To avoid the global proliferation of jihadi networks, we must learn from past experiences, argues Mubaraz Ahmed.
The concentration of militants, domestic and foreign, in Syria today has been described as the "largest gathering of jihadi groups in modern times." ISIS, al-Qaeda, and a plethora of other armed Islamist groups, some of which have even been deemed 'moderate' at times, have led to the Syrian conflict becoming the most significant jihadi networking opportunity on the planet.
While the clear and immediate priorities are to combat these groups and to work towards a political solution that addresses the root causes of the Syrian conflict, understanding the risks posed in the aftermath by this congregation of jihadis is paramount. Battle-hardened, well-connected, and imbued with the fervour and fanaticism of the jihadi ideology, returning fighters may seek to continue their fight at home.
It may be easy to dismiss the threat of returning fighters, given that many are believed to have died fighting and those that do make it back are likely to be swiftly picked up by security services. But as history shows us, it only takes a few experienced, charismatic individuals to light the spark for a generation of jihadi violence.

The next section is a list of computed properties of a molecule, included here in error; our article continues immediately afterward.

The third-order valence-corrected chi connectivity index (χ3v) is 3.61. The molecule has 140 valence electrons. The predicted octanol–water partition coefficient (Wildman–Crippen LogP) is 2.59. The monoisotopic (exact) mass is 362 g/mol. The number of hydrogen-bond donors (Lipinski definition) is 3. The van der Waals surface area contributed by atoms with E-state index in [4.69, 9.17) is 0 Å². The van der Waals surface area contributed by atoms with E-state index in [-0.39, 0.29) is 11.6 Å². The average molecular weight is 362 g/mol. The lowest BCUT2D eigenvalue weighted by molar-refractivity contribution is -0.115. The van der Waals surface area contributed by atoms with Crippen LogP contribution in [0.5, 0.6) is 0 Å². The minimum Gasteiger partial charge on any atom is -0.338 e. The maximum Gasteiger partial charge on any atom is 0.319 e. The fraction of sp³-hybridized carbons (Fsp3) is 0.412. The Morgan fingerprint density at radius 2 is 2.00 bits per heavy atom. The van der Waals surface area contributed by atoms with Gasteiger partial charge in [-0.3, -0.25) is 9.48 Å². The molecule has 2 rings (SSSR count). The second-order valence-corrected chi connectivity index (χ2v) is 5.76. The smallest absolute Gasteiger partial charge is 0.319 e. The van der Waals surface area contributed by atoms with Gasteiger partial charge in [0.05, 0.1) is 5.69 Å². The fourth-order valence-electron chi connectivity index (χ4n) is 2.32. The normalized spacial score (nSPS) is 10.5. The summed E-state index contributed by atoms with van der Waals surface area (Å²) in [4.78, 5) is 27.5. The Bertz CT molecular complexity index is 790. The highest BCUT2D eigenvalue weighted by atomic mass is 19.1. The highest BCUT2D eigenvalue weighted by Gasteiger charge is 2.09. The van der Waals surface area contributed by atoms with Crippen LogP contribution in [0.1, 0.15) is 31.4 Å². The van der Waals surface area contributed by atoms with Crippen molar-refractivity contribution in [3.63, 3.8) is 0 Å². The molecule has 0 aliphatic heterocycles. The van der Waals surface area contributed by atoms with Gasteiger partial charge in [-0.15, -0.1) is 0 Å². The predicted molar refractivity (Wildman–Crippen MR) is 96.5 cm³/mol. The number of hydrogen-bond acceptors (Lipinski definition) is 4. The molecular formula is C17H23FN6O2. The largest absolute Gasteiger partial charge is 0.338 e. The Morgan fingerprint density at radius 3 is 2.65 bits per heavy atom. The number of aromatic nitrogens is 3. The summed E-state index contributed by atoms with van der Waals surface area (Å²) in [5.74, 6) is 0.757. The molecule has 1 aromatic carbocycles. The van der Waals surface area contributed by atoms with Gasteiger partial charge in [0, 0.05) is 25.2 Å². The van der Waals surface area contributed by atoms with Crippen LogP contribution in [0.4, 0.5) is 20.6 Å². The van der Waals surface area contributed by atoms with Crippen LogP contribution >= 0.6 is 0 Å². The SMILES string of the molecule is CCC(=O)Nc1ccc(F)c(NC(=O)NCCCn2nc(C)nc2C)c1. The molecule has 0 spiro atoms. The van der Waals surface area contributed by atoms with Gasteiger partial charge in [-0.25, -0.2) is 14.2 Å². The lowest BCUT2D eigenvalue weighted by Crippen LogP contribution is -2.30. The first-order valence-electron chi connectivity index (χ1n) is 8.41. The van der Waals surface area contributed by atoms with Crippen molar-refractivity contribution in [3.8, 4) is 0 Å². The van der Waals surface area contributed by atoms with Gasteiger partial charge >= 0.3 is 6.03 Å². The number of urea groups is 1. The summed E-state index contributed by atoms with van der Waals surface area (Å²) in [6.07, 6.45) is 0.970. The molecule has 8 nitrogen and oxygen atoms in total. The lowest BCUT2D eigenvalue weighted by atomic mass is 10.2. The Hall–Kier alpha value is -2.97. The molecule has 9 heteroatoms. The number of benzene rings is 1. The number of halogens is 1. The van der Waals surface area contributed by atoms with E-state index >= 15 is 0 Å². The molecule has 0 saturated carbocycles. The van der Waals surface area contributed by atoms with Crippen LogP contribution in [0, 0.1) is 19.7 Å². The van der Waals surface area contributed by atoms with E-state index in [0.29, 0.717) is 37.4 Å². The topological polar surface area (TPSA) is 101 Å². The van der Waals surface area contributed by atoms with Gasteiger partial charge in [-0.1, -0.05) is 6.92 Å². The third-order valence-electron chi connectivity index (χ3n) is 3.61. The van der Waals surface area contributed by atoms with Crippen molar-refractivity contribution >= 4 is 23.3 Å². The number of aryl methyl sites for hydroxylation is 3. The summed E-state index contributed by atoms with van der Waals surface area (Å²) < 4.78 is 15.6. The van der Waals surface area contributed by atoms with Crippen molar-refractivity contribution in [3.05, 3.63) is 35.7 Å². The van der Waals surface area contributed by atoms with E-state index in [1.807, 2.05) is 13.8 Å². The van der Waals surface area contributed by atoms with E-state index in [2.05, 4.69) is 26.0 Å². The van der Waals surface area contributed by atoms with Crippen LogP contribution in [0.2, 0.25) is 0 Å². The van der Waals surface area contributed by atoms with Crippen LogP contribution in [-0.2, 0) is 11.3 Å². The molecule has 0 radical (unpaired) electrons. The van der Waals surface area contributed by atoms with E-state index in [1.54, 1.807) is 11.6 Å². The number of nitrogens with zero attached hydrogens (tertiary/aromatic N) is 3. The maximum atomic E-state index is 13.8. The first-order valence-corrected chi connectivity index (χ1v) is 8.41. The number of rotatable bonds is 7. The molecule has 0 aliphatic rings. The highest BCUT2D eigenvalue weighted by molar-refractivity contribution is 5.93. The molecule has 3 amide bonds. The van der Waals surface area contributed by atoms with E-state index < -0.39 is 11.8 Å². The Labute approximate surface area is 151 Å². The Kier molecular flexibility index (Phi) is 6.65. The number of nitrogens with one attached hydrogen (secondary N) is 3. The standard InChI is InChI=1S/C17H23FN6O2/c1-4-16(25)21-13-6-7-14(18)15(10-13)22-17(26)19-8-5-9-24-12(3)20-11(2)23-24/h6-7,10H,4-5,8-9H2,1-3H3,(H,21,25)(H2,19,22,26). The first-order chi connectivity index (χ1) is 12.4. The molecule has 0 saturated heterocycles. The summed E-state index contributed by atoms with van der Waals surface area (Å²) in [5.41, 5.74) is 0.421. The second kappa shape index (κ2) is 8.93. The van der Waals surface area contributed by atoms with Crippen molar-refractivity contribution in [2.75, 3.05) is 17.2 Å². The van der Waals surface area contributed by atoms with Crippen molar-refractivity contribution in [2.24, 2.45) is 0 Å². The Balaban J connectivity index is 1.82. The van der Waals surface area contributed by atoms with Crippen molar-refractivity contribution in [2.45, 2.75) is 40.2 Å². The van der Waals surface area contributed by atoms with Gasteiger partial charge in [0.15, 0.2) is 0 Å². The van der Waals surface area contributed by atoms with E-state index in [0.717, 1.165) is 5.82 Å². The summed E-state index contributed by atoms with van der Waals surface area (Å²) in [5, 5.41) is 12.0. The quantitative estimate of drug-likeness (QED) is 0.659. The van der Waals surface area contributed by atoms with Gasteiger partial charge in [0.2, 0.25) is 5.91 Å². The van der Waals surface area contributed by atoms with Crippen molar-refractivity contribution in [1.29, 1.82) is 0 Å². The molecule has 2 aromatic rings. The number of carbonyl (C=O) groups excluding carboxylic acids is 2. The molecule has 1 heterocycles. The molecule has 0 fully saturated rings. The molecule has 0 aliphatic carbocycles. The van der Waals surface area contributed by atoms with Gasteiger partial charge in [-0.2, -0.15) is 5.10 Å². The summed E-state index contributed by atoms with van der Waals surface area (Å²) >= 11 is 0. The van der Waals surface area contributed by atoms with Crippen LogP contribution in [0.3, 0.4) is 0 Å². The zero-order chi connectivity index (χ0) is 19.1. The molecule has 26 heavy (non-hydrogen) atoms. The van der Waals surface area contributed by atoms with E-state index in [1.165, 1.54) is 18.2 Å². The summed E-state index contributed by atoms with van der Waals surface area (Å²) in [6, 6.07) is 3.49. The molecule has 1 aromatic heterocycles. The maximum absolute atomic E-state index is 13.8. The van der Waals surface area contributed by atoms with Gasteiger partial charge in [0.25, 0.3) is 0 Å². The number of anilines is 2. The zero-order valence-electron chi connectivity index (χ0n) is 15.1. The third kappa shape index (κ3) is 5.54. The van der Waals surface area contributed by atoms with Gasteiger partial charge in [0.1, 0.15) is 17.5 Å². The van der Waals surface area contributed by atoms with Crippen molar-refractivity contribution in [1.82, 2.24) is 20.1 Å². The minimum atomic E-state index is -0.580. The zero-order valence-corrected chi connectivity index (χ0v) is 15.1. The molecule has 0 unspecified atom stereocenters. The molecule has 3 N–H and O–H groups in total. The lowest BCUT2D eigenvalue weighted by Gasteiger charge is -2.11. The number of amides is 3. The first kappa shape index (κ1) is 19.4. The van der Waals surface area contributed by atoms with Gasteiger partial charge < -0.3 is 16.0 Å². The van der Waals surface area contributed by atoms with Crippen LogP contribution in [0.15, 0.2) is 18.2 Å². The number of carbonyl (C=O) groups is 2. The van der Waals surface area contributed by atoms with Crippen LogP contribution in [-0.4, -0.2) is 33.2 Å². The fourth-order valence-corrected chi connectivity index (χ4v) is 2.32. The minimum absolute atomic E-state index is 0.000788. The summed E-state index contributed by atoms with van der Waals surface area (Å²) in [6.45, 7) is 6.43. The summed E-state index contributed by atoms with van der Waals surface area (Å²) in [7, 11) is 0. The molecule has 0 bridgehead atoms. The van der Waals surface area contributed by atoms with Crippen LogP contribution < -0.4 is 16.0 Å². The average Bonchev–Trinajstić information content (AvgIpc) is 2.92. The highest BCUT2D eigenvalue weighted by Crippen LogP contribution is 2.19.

Whether in the 1980s to fight the Soviets or the 1990s to attend training camps in the 'al-Qaeda safe haven' that Afghanistan had become under the Taliban, the assembly of international jihadis was the precursor to the proliferation of the movement worldwide. The founders and early leaders of many of the jihadi groups that are continuing to cause death and destruction in the Middle East, East Africa, South-East Asia, and elsewhere, can be traced back to al-Qaeda camps in Afghanistan.
Receiving weapons training, developing new networks, and above all, becoming firmly acquainted with the warped pseudo-religious creed of Salafi-jihadism, Afghanistan offered a hub for jihadis to develop the mind-set and means needed to set up one's own franchise of global jihadism.
It was the returnees from the fighting and training camps in Afghanistan that were responsible for spreading the seeds of jihadism from West Africa to East Asia. While the contexts of Afghanistan in the past and Syria today are different, the phenomenon of returning foreign fighters is one that we have witnessed before.